The main attraction of this city lies in their geography and the geomorphology of the principal geological structure. This part of Chile is characterized by glacial relief, with abrupt topography and a hydrographic system enriched by lake basins and numerous glaciers that flow into the Pacific Ocean.
The Patagonian Andes comprise a relatively low mountain belt, which bears witness of processes spanning from late Paleozoic to present. The average height is 900[m] and the highest mountain call San Valentin has 3900[m] of altitude approximately. San Valentin is the highest peak in the Chilean Patagonia and is between the General Carrera lake and San Rafael Lake. The backbone of the Patagonian Andes is the Mesozoic to Cenozoic Southern Patagonian batholith (SPB) whose earliest components intrude into low grade metamorphic complexes that crop out West and East of the continuous batholithic belt.
Andean magmatism is well developed in the foreland in two region, one of these is where the city of Coyhaique is located (between ~41°S and 44°S), where Paleocegene and Miocene andesitic to rhyolitic sequences, Eocene alkaline basalts and the extensive Late Oligocene to Miocene mafic plateau flows associated with the Mesetas de Somun Cura and Canquel occur.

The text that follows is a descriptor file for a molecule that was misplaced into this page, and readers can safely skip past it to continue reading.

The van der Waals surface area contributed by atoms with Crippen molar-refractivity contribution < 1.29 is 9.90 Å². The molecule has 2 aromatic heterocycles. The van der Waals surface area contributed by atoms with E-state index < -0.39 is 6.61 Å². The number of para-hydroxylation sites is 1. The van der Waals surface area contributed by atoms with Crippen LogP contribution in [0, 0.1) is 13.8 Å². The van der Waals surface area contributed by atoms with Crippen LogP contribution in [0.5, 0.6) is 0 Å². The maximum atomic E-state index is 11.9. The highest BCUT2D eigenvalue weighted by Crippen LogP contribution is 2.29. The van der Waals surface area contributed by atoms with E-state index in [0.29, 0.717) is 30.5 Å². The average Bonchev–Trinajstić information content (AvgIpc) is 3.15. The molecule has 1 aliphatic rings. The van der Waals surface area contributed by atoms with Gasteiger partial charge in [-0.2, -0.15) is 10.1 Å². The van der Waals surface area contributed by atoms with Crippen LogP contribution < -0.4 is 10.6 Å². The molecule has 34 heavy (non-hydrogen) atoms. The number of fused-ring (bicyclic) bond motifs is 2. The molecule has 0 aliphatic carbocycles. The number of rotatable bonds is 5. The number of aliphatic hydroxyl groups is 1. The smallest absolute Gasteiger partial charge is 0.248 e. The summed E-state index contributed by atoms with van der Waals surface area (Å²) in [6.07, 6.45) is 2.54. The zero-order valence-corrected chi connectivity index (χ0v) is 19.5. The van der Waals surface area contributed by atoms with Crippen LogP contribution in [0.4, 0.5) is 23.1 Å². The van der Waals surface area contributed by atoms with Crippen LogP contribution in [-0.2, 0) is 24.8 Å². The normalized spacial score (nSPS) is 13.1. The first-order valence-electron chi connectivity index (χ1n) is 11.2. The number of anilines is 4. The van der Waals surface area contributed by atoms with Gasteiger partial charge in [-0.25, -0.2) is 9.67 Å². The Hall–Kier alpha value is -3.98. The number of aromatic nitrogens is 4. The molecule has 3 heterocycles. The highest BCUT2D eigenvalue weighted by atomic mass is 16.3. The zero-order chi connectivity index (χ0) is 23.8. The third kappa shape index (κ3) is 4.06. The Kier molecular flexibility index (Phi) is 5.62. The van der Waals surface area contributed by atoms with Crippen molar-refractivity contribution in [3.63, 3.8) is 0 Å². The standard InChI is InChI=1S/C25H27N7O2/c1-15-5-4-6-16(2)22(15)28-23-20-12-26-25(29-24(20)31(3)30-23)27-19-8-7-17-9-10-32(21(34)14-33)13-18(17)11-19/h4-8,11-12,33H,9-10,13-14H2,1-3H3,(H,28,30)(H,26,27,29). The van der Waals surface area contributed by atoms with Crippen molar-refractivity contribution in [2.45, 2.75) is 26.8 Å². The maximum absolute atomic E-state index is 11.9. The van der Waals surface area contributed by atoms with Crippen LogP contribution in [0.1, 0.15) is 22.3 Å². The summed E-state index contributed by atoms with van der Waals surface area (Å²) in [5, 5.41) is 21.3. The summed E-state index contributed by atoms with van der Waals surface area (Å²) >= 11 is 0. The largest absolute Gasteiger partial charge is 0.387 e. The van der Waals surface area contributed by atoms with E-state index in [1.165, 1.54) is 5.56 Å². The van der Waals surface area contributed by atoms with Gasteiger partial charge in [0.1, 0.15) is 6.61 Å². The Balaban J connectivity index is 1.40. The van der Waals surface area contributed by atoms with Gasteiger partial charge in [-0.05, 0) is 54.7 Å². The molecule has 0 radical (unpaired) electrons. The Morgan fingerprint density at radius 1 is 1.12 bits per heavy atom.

The surprising shape of this place is controlled by the main structural factors: the union of three tectonic plates and the subduction of the Ridge of Chile.
The subduction between South American plate and Nazca plate has two main periods, between late Paleozoic-early Mesozoic and Jurassic to Present. The union of these two plates plus the Antarctic plate is called Triple Junction.
After the collision of the Chilean Ridge with the South American plate, the Triple Junction has migrated from south to north and is currently located in the peninsula of Taitao, near ~47°S. From ~38°S southward, the modern volcanic arc overlaps with the >900 km long Liquiñe-Ofqui Fault system, which has had dextral displacement since at least the Early Miocene.
In short, Coyhaique and its surroundings show all the complex geological processes that gave rise to the forms we see today, surprising all those who visit this southern part of Chile.
Come and meet Coyhaique in #astrobio2017, you will be surprised!
Bell, C. M., & Suárez, M. (2000). The Rıo Lácteo Formation of southern Chile. Late paleozoic orogeny in the Andes of southernmost South America. Journal of South American Earth Sciences, 13(1), 133-145.
Hervé, F., Calderón, M., & Faúndez, V. (2008). The metamorphic complexes of the Patagonian and Fuegian Andes. Geologica Acta, 6(1), 43-53.
Scalabrino, B., Lagabrielle, Y., Malavieille, J., Dominguez, S., Melnick, D., Espinoza, F., … & Rossello, E. (2010). A morphotectonic analysis of central Patagonian Cordillera: Negative inversion of the Andean belt over a buried spreading center?. Tectonics, 29(2).